Michael Jordan, NBA hall-of-famer and reluctant role model, has ended his decades-long reluctance to speak about anything political by weighing in on racial relations and police brutality. In a statement published by ESPN’s The Undefeated, the basketball icon said he is “deeply troubled by the deaths of African-Americans at the hands of law enforcement” and “angered by the cowardly and hateful targeting and killing of police officers.”
Jordan recalled the “senseless act of violence” that ended his father’s life in 1993 when he was shot while sitting in his parked car at a rest area on a North Carolina highway. “I grieve with the families who have lost loved ones, as I know their pain all too well,” Jordan said.
In what might be a significant shift for the six-time NBA champion, Jordan offered an overtly political message as he discussed what he perceives as an escalation in biased commentary lately. “I am saddened and frustrated by the divisive rhetoric and racial tensions that seem to be getting worse as of late. I know this country is better than that, and I can no longer stay silent,” he said.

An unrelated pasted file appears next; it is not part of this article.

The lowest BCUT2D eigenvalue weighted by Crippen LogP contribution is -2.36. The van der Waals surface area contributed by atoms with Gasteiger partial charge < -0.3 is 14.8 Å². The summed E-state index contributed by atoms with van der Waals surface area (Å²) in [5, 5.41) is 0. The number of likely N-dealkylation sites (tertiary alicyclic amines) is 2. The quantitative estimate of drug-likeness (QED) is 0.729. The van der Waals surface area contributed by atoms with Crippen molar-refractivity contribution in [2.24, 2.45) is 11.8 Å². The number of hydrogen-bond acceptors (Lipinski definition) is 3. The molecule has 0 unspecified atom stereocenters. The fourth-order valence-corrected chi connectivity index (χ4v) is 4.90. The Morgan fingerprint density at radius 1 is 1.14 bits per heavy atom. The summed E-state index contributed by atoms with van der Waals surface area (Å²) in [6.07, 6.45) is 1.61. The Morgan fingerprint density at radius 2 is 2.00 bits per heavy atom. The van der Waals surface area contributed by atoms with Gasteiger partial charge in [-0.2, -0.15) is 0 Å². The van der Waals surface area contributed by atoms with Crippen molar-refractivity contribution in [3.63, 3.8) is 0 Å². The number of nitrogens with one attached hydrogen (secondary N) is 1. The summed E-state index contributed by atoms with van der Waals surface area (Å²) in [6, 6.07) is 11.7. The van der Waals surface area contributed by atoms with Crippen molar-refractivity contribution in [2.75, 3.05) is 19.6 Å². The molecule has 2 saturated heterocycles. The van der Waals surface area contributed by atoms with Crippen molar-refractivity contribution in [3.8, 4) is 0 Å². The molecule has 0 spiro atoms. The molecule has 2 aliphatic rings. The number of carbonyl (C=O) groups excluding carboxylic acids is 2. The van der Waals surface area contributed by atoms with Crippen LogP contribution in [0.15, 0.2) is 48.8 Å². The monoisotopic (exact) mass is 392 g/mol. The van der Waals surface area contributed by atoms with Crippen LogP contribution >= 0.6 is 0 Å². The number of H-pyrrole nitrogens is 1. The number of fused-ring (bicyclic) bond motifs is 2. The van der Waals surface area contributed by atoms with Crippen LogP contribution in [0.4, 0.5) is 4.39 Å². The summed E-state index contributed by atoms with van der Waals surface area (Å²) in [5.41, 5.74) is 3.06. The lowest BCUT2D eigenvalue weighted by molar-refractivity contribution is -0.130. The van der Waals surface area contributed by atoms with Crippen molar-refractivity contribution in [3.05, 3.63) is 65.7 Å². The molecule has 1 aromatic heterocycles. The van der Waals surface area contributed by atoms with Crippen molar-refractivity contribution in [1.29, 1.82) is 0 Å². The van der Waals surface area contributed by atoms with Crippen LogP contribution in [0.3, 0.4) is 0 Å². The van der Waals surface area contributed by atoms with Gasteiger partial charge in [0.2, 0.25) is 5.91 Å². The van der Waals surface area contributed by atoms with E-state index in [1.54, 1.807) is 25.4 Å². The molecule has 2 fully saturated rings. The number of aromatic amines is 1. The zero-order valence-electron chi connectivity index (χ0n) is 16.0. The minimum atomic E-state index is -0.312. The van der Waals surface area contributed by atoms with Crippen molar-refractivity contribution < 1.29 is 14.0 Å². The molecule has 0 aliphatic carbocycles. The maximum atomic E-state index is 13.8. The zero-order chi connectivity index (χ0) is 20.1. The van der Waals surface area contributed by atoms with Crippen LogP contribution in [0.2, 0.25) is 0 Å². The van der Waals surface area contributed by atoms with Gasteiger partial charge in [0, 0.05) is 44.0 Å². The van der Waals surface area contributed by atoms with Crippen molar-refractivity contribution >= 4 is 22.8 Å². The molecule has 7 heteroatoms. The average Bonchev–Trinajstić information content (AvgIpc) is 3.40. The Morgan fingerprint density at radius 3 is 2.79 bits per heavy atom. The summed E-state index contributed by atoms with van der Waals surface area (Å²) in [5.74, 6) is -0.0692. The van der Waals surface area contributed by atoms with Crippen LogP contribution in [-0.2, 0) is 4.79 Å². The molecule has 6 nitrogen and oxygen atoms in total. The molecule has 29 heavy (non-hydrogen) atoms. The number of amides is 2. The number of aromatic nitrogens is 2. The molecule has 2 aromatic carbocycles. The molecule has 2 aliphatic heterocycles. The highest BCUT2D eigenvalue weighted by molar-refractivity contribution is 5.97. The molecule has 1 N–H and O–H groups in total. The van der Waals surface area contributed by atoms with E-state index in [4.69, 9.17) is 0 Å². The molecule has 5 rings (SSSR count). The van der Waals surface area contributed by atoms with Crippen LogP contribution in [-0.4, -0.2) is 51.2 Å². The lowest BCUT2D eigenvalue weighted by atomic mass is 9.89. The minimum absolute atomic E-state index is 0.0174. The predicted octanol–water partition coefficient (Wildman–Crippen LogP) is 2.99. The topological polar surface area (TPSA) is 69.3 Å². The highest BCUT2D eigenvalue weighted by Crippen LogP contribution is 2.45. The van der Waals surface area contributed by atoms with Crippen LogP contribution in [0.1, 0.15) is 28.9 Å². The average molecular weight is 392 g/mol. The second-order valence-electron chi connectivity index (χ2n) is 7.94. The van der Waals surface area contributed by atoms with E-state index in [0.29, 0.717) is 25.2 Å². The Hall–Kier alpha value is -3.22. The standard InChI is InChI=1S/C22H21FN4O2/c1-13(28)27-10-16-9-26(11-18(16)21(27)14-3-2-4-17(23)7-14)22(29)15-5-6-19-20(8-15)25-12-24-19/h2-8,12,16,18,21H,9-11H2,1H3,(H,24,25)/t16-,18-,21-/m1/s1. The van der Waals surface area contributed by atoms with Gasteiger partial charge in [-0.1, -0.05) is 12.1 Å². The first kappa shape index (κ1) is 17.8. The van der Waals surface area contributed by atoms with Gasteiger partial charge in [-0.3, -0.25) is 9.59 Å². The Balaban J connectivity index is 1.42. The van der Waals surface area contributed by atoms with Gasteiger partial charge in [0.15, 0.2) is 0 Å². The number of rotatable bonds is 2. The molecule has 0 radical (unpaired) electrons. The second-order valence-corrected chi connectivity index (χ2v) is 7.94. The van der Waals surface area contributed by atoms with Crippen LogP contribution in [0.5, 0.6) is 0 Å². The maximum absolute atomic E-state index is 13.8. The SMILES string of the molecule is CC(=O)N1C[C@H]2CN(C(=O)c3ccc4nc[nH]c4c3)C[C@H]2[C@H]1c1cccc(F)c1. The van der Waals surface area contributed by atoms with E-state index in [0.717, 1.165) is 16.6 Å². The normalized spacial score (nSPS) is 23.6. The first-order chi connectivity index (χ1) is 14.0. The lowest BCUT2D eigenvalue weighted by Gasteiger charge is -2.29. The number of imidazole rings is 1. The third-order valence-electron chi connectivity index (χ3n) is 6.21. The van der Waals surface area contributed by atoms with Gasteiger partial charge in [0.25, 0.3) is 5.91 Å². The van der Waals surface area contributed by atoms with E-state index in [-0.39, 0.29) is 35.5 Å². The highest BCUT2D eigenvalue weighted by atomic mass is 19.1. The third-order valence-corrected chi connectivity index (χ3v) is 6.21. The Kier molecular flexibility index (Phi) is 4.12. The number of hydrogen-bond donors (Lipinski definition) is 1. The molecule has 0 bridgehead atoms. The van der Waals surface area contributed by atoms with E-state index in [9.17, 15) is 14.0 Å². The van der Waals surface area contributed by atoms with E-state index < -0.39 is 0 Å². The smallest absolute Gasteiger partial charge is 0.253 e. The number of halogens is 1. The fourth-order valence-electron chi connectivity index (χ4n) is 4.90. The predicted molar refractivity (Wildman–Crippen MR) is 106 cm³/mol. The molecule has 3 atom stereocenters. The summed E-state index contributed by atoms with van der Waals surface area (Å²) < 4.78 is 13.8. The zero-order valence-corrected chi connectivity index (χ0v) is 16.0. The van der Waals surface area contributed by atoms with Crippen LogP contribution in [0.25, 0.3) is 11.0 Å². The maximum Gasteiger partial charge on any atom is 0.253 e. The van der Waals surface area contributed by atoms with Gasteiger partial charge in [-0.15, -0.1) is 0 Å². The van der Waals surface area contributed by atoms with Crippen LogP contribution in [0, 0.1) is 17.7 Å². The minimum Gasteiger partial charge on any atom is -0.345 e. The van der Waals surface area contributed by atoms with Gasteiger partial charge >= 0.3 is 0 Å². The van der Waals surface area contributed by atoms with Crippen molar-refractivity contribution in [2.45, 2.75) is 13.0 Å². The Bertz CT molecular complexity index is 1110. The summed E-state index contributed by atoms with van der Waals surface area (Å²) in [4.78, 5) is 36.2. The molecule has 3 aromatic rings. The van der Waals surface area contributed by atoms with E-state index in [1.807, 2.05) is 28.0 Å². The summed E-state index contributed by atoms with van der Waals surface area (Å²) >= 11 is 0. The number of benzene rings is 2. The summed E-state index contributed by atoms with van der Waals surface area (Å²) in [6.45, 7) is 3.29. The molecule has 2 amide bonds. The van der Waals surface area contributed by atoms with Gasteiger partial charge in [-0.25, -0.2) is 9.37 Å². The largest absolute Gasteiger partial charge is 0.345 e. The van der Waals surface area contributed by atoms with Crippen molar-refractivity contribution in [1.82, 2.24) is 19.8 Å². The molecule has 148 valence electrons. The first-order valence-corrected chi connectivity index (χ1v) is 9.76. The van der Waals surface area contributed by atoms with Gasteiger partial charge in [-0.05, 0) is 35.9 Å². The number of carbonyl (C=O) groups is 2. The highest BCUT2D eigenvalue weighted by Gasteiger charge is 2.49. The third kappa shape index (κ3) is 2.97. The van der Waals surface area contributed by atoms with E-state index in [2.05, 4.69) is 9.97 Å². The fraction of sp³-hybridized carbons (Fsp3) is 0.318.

Many public and private figures, including fellow basketball icon Kareem Abdul-Jabbar, have chided Jordan openly for his perceived reticence to discuss civil-rights issues, and pressured him to use his massive celebrity and influence to bring attention to issues that impact blacks in the United States. Jordan may have also found it more palatable to speak up during a time when star athletes like LeBron James have leveraged their celebrity to take serious stands on social-justice issues. Most recently, the WNBA rescinded a series of fines levied on players who wore t-shirts with messages in support of police shooting victims.
In his statement, Jordan made sure to applaud and commend police officers for the dangerous and important work they do, while also admitting his own privilege as a wealthy and famous American. “I also recognize that for many people of color their experiences with law enforcement have been different than mine,” he said, adding that he urges the country to engage in dialogue and education that can lead to change. And he’s putting his money where his mouth is by donating $1 million each to the International Association of Chiefs of Police for a community-relations program, and to the NAACP Legal Defense Fund.
This article is part of our Next America: Criminal Justice project, which is supported by a grant from the John D. and Catherine T. MacArthur Foundation.
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